Exposure of a seed in higher dose of radiation can cause disturbances on some of its important biological processes such as the water exchange and enzyme activity (Stoeva et al., 2001) and protein synthesis (Xiuzher, 1994). The changes on the morphology, structure and function depends on the strength of the gamma irradiation stress. The parameters used in assessing the effectiveness of radiation in inducing mutations include the percent rate of seed germination and survival of the seedlings. The study aimed to determine the effect of induction of mutation by gamma radiation on the growth of corn (Zea mays). The specific objectives were: 1. to identify the effect of increasing strength of gamma rays on growth of corn (Zea mays) in terms of height, percent germination, and percent mortality; 2. to explain the possible reasons behind the observed effect of radiation on corn.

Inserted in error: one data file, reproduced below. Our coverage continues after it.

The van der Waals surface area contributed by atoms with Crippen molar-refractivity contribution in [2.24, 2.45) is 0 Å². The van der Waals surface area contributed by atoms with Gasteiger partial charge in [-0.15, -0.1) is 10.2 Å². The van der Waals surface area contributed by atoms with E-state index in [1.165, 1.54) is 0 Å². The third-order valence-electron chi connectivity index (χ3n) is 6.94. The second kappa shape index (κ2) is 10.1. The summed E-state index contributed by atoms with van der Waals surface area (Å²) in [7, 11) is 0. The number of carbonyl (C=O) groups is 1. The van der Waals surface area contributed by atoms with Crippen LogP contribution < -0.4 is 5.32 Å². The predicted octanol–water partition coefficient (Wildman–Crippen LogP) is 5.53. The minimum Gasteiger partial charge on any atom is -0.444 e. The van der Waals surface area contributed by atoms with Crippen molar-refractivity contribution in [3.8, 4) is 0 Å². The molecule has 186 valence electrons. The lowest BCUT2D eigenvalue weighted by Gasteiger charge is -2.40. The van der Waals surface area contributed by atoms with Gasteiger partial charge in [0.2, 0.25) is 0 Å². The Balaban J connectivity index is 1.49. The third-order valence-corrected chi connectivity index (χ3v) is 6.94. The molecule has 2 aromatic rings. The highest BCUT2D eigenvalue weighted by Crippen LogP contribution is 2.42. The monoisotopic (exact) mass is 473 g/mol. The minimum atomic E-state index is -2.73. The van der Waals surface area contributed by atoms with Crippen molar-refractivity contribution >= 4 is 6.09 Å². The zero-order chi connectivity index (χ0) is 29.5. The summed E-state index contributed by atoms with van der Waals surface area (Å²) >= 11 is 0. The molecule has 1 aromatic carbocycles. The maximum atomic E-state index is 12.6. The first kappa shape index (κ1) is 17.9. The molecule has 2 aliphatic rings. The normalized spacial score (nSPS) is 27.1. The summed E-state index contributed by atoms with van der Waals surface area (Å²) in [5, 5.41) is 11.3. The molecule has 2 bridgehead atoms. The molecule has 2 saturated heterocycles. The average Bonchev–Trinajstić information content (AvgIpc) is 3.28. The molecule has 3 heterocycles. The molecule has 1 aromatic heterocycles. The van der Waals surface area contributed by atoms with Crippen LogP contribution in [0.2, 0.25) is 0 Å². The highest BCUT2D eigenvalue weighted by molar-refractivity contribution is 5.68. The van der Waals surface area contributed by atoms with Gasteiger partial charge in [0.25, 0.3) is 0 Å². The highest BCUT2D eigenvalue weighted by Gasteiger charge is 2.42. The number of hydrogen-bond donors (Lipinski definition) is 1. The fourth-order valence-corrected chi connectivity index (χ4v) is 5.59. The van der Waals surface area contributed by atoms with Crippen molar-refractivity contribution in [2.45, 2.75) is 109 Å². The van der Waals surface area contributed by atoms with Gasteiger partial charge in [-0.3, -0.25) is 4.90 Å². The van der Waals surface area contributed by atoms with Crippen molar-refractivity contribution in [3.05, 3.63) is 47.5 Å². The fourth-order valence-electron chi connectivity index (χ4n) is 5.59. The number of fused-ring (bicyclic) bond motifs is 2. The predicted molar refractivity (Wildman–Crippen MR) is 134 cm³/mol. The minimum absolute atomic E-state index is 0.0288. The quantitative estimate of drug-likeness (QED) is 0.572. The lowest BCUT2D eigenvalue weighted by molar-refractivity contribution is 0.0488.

In order to determine the effects of radiation on the growth, percent germination and percent mortality of corn (Zea mays), forty seeds were used into four different treatments. The first ten seeds were used as the control (0kr) while the other thirty were irradiated with gamma radiation using different intensities (10kr, 30kr and 50kr). A plot was prepared. Four hills were made in the plot where seeds will be planted. The seeds were planted 5 cm apart on a hill, with each hill representing a specific treatment. The hills were labeled accordingly. For seven weeks, the corn plants were observed. The seed germination (germination time and percent germination) and morphological changes of the vegetative parts of the plant was noted. After weeks of observations, data were consolidated and arranged.